Gene KnockOuts With CRISPR
As a complementary approach for cyanobacterial genetic engineering, we investigated the potential use of CRISPR-cas9. Strain PCC7002 is capable of both nonhomologous end joining and homologous recombination, suggesting that this approach could be used for both gene knockouts and knock-ins, respectively
In order to test this capability, we pursued a plasmid-based expression system, wherein cas9 would be under the control of the nitrate-inducible promoter nirA, while the sgRNA would be constitutively expressed under the control of the cpcAB promoter. Placing cas9 under an inducible promoter would allow us to titer activation to mitigate any possible toxicity and reduce the accumulation of off-target effects.
To test the efficiency of this system, we will target disruption of the ureC gene, encoding the alpha subunit of urea permease, which confers resistance to urea. Upon CRISPR induction, we will measure the proportion of surviving clones resistant to urea. We may swap certain expression parameters to optimize this efficiency value if needed. Back to Top
Gibson Assembly cloning enables the assembly of arbitrary DNA fragments using overlapping homologous ends. This isothermal reaction employs a DNA exonuclease to create single-stranded DNA overhangs in each fragment; a DNA polymerase to fill in gaps upon annealing of complementary fragments; and a DNA ligase to repair remaining nicks. For our purposes we utilized the NEB Gibson Assembly Cloning Kit.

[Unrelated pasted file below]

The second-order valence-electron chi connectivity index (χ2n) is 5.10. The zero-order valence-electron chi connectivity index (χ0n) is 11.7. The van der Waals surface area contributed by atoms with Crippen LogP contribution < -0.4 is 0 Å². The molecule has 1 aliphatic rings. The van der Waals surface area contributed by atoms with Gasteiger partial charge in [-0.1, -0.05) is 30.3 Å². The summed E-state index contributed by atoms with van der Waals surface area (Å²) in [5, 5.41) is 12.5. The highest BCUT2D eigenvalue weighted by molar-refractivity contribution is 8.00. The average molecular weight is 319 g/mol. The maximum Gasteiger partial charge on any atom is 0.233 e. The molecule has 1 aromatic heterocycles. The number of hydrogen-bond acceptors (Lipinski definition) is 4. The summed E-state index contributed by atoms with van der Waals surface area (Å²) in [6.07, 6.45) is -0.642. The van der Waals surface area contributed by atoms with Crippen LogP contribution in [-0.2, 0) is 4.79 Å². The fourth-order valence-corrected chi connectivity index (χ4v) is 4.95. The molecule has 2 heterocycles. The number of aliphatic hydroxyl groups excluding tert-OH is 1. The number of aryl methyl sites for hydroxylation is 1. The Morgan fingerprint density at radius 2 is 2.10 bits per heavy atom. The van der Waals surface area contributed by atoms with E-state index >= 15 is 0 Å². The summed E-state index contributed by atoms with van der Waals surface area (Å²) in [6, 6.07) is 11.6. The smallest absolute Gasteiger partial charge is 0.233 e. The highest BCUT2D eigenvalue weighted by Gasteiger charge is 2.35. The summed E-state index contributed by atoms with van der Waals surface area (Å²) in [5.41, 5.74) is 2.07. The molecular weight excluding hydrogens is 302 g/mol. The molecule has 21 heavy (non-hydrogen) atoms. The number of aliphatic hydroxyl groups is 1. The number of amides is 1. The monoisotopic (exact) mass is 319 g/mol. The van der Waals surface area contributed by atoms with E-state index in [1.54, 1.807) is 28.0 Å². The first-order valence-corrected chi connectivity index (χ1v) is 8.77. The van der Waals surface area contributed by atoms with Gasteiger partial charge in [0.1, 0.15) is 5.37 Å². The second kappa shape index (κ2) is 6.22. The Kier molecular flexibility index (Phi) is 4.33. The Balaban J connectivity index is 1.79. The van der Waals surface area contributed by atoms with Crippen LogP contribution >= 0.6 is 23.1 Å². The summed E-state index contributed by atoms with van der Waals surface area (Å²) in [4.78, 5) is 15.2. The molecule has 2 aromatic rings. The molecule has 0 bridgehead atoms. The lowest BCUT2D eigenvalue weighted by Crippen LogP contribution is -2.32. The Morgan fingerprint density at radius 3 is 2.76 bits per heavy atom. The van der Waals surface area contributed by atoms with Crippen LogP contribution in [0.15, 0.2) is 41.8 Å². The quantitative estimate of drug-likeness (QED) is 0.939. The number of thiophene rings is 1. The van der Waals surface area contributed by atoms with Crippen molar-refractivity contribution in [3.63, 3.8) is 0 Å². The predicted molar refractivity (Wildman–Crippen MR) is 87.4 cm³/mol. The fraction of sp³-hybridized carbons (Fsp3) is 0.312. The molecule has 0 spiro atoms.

Ligation-independent cloning makes constructs without use of ligase. LIC-compatible vectors contain the LIC cassette, and these vectors are linearized with 14bp single-strand overhangs when cut with BsaI and treated with T4-polymerase and one appropriate dNTP. These overhangs are complementary to overhangs generated in inserts amplified with the appropriate primers and subsequently T4-polymerase-treated.
The protocol that follows describes a new type of molecular cloning. Linear double-stranded DNA with homology are mixed in water, undergo homologous recombination, and are readily transformed into E. coli.